The biggest problem with feature creep is the tendency to break compatibility with older versions of the application. Also because it is tempting to add new features, the core functionality of the application is ignored. Some popular open source software "evolve" so much that it is hard to recognize the original version from the latest.
Why Feature Creep Happens in Open Source
I am not really sure, but the reason for feature creep may stem from an inherent desire to keep coding, rather than a desire to please customers. Unlike proprietary commercial software, most open source projects are driven by motivations other than market share and commercial success. I think here are a few reasons why feature creep actually occurs in open source.
- A desire to show off. Not necessarily alway - but there is a tendency to showcase coding talent among open source developers (it may also be part of a developer's portfolio) and this leads to adding more features. Some of the features may be purely eye-candy or add nothing of value to the end user.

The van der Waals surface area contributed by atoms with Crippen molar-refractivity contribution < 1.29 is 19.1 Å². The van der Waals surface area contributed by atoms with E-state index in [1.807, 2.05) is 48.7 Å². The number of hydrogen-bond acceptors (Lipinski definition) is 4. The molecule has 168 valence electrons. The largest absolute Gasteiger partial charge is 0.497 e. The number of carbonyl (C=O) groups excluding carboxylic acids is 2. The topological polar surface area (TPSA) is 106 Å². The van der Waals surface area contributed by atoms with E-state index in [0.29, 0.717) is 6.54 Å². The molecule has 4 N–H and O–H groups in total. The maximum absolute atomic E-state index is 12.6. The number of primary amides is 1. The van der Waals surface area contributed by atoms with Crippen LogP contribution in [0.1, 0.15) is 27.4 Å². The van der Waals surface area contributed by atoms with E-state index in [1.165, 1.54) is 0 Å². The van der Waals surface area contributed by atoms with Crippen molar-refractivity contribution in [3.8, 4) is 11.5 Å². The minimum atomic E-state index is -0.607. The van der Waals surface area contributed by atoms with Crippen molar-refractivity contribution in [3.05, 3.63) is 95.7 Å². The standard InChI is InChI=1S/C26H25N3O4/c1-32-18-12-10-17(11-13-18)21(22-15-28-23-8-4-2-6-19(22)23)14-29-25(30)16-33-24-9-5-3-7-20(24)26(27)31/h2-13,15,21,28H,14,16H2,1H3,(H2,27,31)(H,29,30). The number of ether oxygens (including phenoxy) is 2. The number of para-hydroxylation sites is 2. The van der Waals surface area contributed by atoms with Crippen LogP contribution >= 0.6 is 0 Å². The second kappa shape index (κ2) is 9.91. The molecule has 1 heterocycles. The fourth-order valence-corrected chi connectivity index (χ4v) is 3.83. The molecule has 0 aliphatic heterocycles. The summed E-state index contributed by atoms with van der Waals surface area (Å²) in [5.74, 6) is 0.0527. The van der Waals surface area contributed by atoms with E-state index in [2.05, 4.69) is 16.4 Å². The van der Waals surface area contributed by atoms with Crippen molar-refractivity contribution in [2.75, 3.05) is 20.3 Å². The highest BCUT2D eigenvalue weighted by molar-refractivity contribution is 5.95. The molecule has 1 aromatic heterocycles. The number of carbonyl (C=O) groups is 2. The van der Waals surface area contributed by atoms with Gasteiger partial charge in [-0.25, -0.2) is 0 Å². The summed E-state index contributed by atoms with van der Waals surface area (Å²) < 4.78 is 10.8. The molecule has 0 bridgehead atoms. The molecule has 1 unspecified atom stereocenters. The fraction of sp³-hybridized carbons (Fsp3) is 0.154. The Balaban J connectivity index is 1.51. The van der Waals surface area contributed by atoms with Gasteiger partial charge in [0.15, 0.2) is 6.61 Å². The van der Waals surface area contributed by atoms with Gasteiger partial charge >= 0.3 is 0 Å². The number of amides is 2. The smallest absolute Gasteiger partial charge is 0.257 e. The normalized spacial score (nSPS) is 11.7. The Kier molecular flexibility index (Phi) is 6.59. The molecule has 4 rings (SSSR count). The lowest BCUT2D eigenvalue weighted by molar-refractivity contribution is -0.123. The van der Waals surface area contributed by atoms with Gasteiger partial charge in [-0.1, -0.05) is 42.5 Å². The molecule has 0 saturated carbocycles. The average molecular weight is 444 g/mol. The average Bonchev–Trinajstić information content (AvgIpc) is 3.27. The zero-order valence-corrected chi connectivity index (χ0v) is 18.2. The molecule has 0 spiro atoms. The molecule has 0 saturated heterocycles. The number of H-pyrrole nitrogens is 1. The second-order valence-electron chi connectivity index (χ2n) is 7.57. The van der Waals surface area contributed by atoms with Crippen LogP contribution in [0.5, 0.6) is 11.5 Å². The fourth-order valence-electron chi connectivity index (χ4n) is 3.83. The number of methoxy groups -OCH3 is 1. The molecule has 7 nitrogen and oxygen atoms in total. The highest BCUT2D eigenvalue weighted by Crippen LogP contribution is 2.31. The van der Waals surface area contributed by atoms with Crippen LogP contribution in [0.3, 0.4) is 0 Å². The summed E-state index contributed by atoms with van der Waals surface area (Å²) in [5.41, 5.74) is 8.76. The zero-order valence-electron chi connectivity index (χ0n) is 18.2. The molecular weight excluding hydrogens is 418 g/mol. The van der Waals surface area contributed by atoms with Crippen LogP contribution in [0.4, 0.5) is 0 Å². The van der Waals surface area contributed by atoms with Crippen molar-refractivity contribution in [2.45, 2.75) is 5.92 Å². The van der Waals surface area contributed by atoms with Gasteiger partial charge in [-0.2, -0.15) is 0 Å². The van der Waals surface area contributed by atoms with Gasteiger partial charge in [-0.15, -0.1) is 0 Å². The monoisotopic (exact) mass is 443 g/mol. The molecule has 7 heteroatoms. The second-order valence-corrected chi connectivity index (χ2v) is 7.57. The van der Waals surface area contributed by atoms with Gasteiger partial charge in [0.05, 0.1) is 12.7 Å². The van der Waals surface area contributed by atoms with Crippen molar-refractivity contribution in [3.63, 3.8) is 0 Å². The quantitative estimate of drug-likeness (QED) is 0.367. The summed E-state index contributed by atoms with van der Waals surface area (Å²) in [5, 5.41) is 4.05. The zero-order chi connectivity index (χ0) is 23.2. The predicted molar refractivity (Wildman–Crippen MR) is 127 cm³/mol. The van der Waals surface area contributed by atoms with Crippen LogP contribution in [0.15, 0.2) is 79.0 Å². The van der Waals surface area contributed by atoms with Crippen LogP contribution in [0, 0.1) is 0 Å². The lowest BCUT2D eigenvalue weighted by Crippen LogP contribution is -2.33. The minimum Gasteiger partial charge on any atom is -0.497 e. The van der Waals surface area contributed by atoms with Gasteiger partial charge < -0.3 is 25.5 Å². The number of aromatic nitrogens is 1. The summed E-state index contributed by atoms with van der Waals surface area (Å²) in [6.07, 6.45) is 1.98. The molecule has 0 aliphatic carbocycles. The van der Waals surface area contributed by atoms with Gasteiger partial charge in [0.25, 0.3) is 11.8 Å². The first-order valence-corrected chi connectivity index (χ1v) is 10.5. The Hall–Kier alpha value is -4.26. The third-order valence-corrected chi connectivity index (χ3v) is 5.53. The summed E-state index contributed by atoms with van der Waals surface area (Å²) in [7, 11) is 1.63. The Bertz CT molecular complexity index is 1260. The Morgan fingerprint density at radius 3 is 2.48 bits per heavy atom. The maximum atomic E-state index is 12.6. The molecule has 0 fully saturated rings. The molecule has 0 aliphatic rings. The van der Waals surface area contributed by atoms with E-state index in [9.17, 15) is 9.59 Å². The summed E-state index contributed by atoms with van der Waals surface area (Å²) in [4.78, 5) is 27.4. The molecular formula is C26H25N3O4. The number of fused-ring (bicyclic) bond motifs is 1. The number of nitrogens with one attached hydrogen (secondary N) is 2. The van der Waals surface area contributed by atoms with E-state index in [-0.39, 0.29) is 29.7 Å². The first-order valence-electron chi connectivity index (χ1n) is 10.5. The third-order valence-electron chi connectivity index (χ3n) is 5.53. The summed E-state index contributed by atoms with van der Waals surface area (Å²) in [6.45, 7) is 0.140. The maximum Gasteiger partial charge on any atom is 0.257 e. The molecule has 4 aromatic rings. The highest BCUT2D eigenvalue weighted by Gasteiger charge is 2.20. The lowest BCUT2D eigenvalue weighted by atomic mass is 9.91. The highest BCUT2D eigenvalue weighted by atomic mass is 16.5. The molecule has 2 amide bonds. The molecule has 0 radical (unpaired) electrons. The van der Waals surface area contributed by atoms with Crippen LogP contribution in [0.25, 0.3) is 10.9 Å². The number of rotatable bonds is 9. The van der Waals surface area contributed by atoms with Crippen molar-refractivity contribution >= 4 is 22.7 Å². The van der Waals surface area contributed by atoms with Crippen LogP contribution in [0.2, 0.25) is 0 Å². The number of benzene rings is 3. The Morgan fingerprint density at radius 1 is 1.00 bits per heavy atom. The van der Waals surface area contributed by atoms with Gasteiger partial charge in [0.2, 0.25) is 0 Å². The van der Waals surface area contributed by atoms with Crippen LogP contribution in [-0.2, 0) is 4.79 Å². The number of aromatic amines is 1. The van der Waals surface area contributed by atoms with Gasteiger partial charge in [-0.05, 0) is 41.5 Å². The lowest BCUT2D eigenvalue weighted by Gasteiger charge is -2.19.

- Poor initial design. This happens when the original scope of the project was much less ambitious. Like trying to add additional storeys to a single-storeyed building without the proper foundation.
- Lack of focussed leadership. This happens in projects without a strong leader with a clear vision of the project. When there are too many developers and there is no single focus, there is clearly the danger of feature creep.
- Too much end-user feedback. End users tend to demand features, not always understanding the technical costs and repercussions. When developers start to listen too much to the users, feature creep becomes an issue.
- Desire to match proprietary software feature-by-feature. This happens as well. This is especially the case with desktop environments in *nix.
Can Feature Creep Really be Avoided?
I think it can be. But it requires a strong willed project manager who won't be pressurized into adding features just because users want them. A strong vision and a clear roadmap always helps.